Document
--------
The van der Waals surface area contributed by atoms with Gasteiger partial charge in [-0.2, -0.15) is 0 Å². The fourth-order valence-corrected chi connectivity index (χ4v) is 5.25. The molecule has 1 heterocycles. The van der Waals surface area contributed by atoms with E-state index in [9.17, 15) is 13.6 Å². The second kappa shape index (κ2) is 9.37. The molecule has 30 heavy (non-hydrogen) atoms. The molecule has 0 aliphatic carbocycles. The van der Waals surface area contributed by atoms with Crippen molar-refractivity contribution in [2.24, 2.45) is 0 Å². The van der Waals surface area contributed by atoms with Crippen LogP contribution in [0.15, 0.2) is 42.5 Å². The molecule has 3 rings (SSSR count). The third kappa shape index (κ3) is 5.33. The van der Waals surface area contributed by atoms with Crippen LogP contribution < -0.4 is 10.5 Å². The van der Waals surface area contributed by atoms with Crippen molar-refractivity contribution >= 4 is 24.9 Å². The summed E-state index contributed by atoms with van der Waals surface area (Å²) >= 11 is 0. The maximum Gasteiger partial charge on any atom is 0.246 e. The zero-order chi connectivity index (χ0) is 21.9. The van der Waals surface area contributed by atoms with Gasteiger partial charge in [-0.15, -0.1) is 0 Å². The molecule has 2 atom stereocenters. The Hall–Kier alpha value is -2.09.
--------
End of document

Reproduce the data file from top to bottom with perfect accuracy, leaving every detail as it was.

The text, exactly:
The van der Waals surface area contributed by atoms with Gasteiger partial charge in [-0.2, -0.15) is 0 Å². The fourth-order valence-corrected chi connectivity index (χ4v) is 5.25. The molecule has 1 heterocycles. The van der Waals surface area contributed by atoms with E-state index in [9.17, 15) is 13.6 Å². The second kappa shape index (κ2) is 9.37. The molecule has 30 heavy (non-hydrogen) atoms. The molecule has 0 aliphatic carbocycles. The van der Waals surface area contributed by atoms with Crippen molar-refractivity contribution in [2.24, 2.45) is 0 Å². The van der Waals surface area contributed by atoms with Crippen LogP contribution in [0.15, 0.2) is 42.5 Å². The molecule has 3 rings (SSSR count). The third kappa shape index (κ3) is 5.33. The van der Waals surface area contributed by atoms with Crippen LogP contribution < -0.4 is 10.5 Å². The van der Waals surface area contributed by atoms with Crippen molar-refractivity contribution >= 4 is 24.9 Å². The summed E-state index contributed by atoms with van der Waals surface area (Å²) >= 11 is 0. The maximum Gasteiger partial charge on any atom is 0.246 e. The zero-order chi connectivity index (χ0) is 21.9. The van der Waals surface area contributed by atoms with Gasteiger partial charge in [-0.15, -0.1) is 0 Å². The molecule has 2 atom stereocenters. The Hall–Kier alpha value is -2.09.